It cost Microsoft $100 million to research and develop the controller for its Xbox One console, a fact which would lead you to assume that the company succeeded in creating the best possible pad for its home gaming system. However, when you take into account the fact that Microsoft itself has already created a ‘superior’ variant known as the Elite Controller, it would seem that even $100 million can’t buy you perfection; for that reason, it would be fair to say that not all pads are created equal, and we’ve got another premium option on the market thanks to the industrious people over at Scuf Gaming.
In case that name means nothing to you, Scuf Gaming produces controllers aimed at professional players that come with a wide degree of customisation option as well as features which make them more responsive and comfortable to use. The Scuf Prestige is the company’s latest controller for the Xbox, and it comes in at a wallet-busting £140 / $160. That’s far more expensive than the standard Xbox One pad and in the same ballpark as Microsoft’s much-hyped Elite controller – so what exactly makes the Scuf Prestige so special? We’ve about to find out.
Scuf Prestige Xbox Controller Review: Design
At first glance, the Scuf Prestige looks a lot like a normal Xbox One controller, and with good reason – Scuf’s approach is to take the controllers we know and love and tweak them for maximum performance and comfort. Unlike a lot of third-party pads, everything is where you expect it to be here, so it takes mere seconds to get used to the feel and layout.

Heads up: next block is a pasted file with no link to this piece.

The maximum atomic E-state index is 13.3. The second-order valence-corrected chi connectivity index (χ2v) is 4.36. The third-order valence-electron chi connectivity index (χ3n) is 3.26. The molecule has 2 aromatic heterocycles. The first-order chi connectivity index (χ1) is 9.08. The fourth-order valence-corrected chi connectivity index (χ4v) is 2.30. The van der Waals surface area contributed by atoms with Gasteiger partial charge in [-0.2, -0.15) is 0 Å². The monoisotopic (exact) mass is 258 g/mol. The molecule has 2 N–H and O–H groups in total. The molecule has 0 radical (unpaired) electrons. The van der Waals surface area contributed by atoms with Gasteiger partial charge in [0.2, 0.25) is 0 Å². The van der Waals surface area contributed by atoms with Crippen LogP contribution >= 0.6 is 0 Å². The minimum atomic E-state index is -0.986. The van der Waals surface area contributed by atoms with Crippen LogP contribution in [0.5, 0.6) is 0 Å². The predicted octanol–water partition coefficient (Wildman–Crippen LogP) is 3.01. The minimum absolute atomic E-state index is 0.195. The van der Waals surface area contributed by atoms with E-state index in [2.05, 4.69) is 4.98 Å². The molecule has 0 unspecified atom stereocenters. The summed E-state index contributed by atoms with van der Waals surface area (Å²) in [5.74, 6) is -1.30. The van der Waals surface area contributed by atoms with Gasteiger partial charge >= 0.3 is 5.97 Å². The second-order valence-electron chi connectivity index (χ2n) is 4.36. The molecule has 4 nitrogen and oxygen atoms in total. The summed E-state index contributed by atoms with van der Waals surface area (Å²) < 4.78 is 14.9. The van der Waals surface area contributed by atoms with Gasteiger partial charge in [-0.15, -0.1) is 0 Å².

The most obvious difference is only noticeable when you flip the controller over. On the back of the Scuf Prestige, you’ll find four paddle triggers which sit just below where your second digits rest when you’re holding the pad. These paddles can be customised (more on that in a second) to replicate button presses, or you can remove them entirely if you feel they’re getting in your way.
The other big change is also found on the back of the pad. The rear of the Scuf Prestige showcases a rubber-like textured pattern which makes the controller easier to grip, meaning that it’s less likely to slip out of your hand after a particularly sweaty gaming session.
One of the biggest failings of the standard Xbox One controller is the need to use AA batteries. That’s one issue the Scuf Prestige solves neatly, thanks to the inclusion of a rechargeable internal power cell. This is topped up using the bundled Micro USB charging cable – the charging port is located on the top of the pad.
Scuf Prestige Xbox Controller Review: Customisation
One of the key selling points of Scuf’s line of controllers is the ability to customise various elements of the design so you get a pad that’s fine-tuned to your own personal taste. In this regard, the Scuf Prestige is no exception; it comes with a raft of customisation options which really elevate it above the competition.
For starters, the front faceplate is attached via magnets and can be removed and replaced with one of a different colour or design. Removing the faceplate also grants access to the thumbsticks, which are also replaceable. The ones fitted by default have a concave design (as well as the same rubber-like material you find on the back of the pad) but also included in the box is a taller stick which has a convex design, as well as a shorter one with a concave design. Swapping these around will allow you to get the setup that suits not only your play style, but also your hand size.